Interesting to me that I get to work this morning and read this post on your blog. This morning I was reflecting on meekness and what it means in daily life. I talked to the Father about two spirits, on opposite poles of human emotion, meekness and arrogance. I was considering the life of children and how they adopt wrong attitudes while mimicking commonly held beliefs that are held up to them as correct. Your "school yard mockery" is exactly what I had been thinking of this morning. I have observed students countless times tout a common position that is generally considered right at school, but attack mercilessly those the minority of students who are recognized as not holding to that issue in the accpeted way. The name calling, sarcastic slams are so clearly a weapon when the student has no real ability to analyze their own position accurately nor the room in their heart to accept the reality that others will disagree.

It strikes me that among adults, we often get carried away with what we believe and steam roll another person, not with ugliness but with enthusiasm. It is easy to overlook that and say that it is nothing, but I see in this that the meekness Jesus modeled is more than an attitude. There is a love and consideration of others that is manifested in not overloading them with our "force" of personality.

Narrows The Way a bit, eh?

By Anonymous ded, at Wednesday, May 24, 2006 6:20:00 AM  

I hit the publish button instead of the preview, please read the previous post accordingly--if you can!!

By Anonymous ded, at Wednesday, May 24, 2006 6:21:00 AM  

I know just what you mean here...it is so easy to become passionate about this church thing that it does appear as arrogance...also it is easy to appear arrogant when you are very confident in something...and I must say...these two things drive some people to distraction, especially confidence...we can't be responsible for others thoughts but let our hearts be full of humility in the sharing, knowing that where we are now is not the end to end all...He is bigger still and quite capable and likely to radically change our thinking and theology in the future. Growing in Christ is the goal not arriving.

BTW I spent a few years at UNC..which campus are you on?

By Blogger Jada's Gigi, at Wednesday, May 24, 2006 9:04:00 AM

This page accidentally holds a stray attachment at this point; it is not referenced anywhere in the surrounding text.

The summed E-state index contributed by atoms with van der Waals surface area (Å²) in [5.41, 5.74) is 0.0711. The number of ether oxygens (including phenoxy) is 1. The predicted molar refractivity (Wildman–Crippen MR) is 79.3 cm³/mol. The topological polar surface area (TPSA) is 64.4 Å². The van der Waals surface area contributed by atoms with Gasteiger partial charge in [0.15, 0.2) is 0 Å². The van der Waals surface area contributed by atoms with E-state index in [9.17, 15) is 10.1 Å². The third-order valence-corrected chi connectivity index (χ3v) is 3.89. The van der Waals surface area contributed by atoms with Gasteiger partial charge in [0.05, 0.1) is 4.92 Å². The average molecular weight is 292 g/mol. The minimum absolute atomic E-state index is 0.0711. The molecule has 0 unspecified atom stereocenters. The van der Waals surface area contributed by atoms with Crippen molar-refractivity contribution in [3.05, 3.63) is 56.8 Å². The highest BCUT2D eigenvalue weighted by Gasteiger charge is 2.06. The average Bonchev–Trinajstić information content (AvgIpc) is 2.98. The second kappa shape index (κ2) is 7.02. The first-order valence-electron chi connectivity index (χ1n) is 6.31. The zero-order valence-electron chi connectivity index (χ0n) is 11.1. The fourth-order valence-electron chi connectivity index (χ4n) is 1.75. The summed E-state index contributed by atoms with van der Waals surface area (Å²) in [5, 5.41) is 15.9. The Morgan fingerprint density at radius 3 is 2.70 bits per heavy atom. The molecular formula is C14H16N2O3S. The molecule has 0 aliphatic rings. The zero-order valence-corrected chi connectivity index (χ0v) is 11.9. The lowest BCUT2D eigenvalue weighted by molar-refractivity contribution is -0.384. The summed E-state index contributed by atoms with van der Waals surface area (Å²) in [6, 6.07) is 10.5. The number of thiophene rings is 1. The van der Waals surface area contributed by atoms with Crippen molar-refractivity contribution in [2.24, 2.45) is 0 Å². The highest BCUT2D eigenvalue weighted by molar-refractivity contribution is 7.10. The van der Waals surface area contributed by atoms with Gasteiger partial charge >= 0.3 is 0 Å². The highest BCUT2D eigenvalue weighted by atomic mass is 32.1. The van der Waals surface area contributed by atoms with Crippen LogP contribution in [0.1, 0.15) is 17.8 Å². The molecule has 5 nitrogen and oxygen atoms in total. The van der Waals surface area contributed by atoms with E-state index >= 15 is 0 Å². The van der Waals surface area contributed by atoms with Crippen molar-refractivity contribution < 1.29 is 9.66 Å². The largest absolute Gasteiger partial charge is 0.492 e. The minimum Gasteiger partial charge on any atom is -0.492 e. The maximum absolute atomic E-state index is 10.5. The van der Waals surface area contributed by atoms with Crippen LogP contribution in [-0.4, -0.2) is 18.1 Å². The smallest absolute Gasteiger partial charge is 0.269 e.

Gigi, welcome to the blog! I gotta start paying Gordon commission for all the people he's been referring over here! ;) hehe

I appreciate your comment here and on the previous post. It's always nice to get other people's input on these topics, so I hope you'll stick around.

Re: UNC -- I'm an adjunct instructor in the School of Music at Appalachian State.

steve :)

By Blogger Steve Sensenig, at Wednesday, May 24, 2006 9:16:00 AM  

Duh..I see you're in Boone...I worked at UNC Chapel HIll for a time

By Blogger Jada's Gigi, at Wednesday, May 24, 2006 9:37:00 AM  

Steve, either a check or money order will be acceptable.

By Blogger Gordon Cloud, at Wednesday, May 24, 2006 9:49:00 AM  

check or money order

On second thought, Gordon, considering how much you recently made selling shares in my blog... ;) hehe

By Blogger Steve Sensenig, at Wednesday, May 24, 2006 10:05:00 AM  

Oh well...

Hey, I probably made enough to take you guys out to a virtual lunch.

By Blogger Gordon Cloud, at Wednesday, May 24, 2006 10:12:00 AM  

You mean you made enough to pick us up in a virtual charter jet that you just virtually bought and virtually fly us to Vienna, Austria for a virtual lunch!! ;) (I'm chuckling as the rest of the readers are probably wondering what in the world this is all about!!)

By Blogger Steve Sensenig, at Wednesday, May 24, 2006 10:17:00 AM  

Paul Cain once said, "Most people think of me as a humble man. In fact, I am very proud of my humility."

So, were you arrogant? Probably. Will we always struggle with the sin of arrogance? Most definitely. Until rigor mortis takes over our bodies, we will struggle with some type of arrogance in one form or another.

By Blogger Larry Who, at Wednesday, May 24, 2006 10:44:00 AM  

Steve, I notice you picked up on my comment about intellectual arrogance. I'd just like to clarify, because I'm sorry if I came across as demonstrating arrogance and hubris.

Firstly, I said that that applies to we who call ourselves conservative as much as to folk like Bart Ehrman (in fact, I kind of implied that I thought conservatives were more prone to that attitude than liberals). I was most certainly not leaving myself immune to such a comment! I cut a load of words about God granting enlightenment and therefore none of us being able to make that claim, because I thought it would make the comment too long. Like this one will be, if I'm not careful. Perhaps, too often, I leave things unsaid that should be said.